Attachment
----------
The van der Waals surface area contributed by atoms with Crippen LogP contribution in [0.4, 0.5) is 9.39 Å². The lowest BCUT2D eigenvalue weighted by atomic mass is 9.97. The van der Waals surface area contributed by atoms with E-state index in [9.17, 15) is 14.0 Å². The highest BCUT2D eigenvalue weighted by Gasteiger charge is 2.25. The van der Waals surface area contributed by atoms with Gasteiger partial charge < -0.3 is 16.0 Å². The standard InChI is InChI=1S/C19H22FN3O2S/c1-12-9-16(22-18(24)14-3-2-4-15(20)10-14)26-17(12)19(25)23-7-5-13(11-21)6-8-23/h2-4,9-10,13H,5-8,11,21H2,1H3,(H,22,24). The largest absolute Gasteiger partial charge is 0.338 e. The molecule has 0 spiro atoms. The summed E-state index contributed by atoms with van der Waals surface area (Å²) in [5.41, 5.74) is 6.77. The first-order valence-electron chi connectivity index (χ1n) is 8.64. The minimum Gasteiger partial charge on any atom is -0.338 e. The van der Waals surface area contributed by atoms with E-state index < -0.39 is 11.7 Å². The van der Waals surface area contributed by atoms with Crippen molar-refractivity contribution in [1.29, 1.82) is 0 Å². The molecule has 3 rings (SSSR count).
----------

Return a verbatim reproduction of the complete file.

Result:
The van der Waals surface area contributed by atoms with Crippen LogP contribution in [0.4, 0.5) is 9.39 Å². The lowest BCUT2D eigenvalue weighted by atomic mass is 9.97. The van der Waals surface area contributed by atoms with E-state index in [9.17, 15) is 14.0 Å². The highest BCUT2D eigenvalue weighted by Gasteiger charge is 2.25. The van der Waals surface area contributed by atoms with Gasteiger partial charge < -0.3 is 16.0 Å². The standard InChI is InChI=1S/C19H22FN3O2S/c1-12-9-16(22-18(24)14-3-2-4-15(20)10-14)26-17(12)19(25)23-7-5-13(11-21)6-8-23/h2-4,9-10,13H,5-8,11,21H2,1H3,(H,22,24). The largest absolute Gasteiger partial charge is 0.338 e. The molecule has 0 spiro atoms. The summed E-state index contributed by atoms with van der Waals surface area (Å²) in [5.41, 5.74) is 6.77. The first-order valence-electron chi connectivity index (χ1n) is 8.64. The minimum Gasteiger partial charge on any atom is -0.338 e. The van der Waals surface area contributed by atoms with E-state index < -0.39 is 11.7 Å². The van der Waals surface area contributed by atoms with Crippen molar-refractivity contribution in [1.29, 1.82) is 0 Å². The molecule has 3 rings (SSSR count).